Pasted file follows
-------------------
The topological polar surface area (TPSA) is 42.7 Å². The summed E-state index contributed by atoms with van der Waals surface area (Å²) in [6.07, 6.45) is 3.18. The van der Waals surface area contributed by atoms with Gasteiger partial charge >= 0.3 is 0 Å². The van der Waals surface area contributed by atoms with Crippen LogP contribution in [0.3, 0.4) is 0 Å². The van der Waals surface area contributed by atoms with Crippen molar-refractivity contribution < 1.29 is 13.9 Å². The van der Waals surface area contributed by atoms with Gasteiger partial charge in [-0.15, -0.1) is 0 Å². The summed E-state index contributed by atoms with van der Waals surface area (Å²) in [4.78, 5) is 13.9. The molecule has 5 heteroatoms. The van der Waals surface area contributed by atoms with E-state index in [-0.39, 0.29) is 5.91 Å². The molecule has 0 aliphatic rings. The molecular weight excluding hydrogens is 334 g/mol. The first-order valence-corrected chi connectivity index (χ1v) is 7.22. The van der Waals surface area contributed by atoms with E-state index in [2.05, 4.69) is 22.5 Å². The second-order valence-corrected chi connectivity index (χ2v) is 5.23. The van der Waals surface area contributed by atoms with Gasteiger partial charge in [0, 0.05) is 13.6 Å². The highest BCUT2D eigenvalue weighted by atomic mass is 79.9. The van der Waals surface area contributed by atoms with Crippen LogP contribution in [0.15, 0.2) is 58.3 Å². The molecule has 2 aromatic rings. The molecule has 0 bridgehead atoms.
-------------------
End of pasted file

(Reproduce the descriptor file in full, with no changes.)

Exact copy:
The topological polar surface area (TPSA) is 42.7 Å². The summed E-state index contributed by atoms with van der Waals surface area (Å²) in [6.07, 6.45) is 3.18. The van der Waals surface area contributed by atoms with Gasteiger partial charge >= 0.3 is 0 Å². The van der Waals surface area contributed by atoms with Crippen LogP contribution in [0.3, 0.4) is 0 Å². The van der Waals surface area contributed by atoms with Crippen molar-refractivity contribution < 1.29 is 13.9 Å². The van der Waals surface area contributed by atoms with Gasteiger partial charge in [-0.15, -0.1) is 0 Å². The summed E-state index contributed by atoms with van der Waals surface area (Å²) in [4.78, 5) is 13.9. The molecule has 5 heteroatoms. The van der Waals surface area contributed by atoms with E-state index in [-0.39, 0.29) is 5.91 Å². The molecule has 0 aliphatic rings. The molecular weight excluding hydrogens is 334 g/mol. The first-order valence-corrected chi connectivity index (χ1v) is 7.22. The van der Waals surface area contributed by atoms with E-state index in [2.05, 4.69) is 22.5 Å². The second-order valence-corrected chi connectivity index (χ2v) is 5.23. The van der Waals surface area contributed by atoms with Gasteiger partial charge in [0, 0.05) is 13.6 Å². The highest BCUT2D eigenvalue weighted by atomic mass is 79.9. The van der Waals surface area contributed by atoms with Crippen LogP contribution in [0.15, 0.2) is 58.3 Å². The molecule has 2 aromatic rings. The molecule has 0 bridgehead atoms.